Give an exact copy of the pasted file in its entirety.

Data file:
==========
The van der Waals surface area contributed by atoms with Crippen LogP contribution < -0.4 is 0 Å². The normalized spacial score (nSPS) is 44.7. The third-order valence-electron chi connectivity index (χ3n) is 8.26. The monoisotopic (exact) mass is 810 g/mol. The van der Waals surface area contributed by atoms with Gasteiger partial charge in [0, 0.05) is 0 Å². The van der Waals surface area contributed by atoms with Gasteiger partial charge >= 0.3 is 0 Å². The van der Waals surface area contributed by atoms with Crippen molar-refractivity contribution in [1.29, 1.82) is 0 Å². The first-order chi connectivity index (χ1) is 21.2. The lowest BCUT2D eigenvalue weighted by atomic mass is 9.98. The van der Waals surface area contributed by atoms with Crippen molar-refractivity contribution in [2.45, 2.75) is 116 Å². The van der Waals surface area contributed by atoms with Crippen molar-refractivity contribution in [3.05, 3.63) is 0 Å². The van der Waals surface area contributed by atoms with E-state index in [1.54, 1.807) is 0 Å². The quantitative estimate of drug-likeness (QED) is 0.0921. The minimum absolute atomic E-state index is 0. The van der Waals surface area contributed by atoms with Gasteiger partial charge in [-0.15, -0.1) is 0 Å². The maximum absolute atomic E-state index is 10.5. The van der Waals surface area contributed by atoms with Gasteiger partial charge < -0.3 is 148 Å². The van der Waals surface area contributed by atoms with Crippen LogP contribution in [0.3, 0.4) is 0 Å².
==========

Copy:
The van der Waals surface area contributed by atoms with Crippen LogP contribution < -0.4 is 0 Å². The normalized spacial score (nSPS) is 44.7. The third-order valence-electron chi connectivity index (χ3n) is 8.26. The monoisotopic (exact) mass is 810 g/mol. The van der Waals surface area contributed by atoms with Gasteiger partial charge in [0, 0.05) is 0 Å². The van der Waals surface area contributed by atoms with Gasteiger partial charge >= 0.3 is 0 Å². The van der Waals surface area contributed by atoms with Crippen molar-refractivity contribution in [1.29, 1.82) is 0 Å². The first-order chi connectivity index (χ1) is 21.2. The lowest BCUT2D eigenvalue weighted by atomic mass is 9.98. The van der Waals surface area contributed by atoms with Crippen molar-refractivity contribution in [2.45, 2.75) is 116 Å². The van der Waals surface area contributed by atoms with Crippen molar-refractivity contribution in [3.05, 3.63) is 0 Å². The van der Waals surface area contributed by atoms with E-state index in [1.54, 1.807) is 0 Å². The quantitative estimate of drug-likeness (QED) is 0.0921. The minimum absolute atomic E-state index is 0. The van der Waals surface area contributed by atoms with Gasteiger partial charge in [-0.15, -0.1) is 0 Å². The maximum absolute atomic E-state index is 10.5. The van der Waals surface area contributed by atoms with Gasteiger partial charge < -0.3 is 148 Å². The van der Waals surface area contributed by atoms with Crippen LogP contribution in [0.3, 0.4) is 0 Å².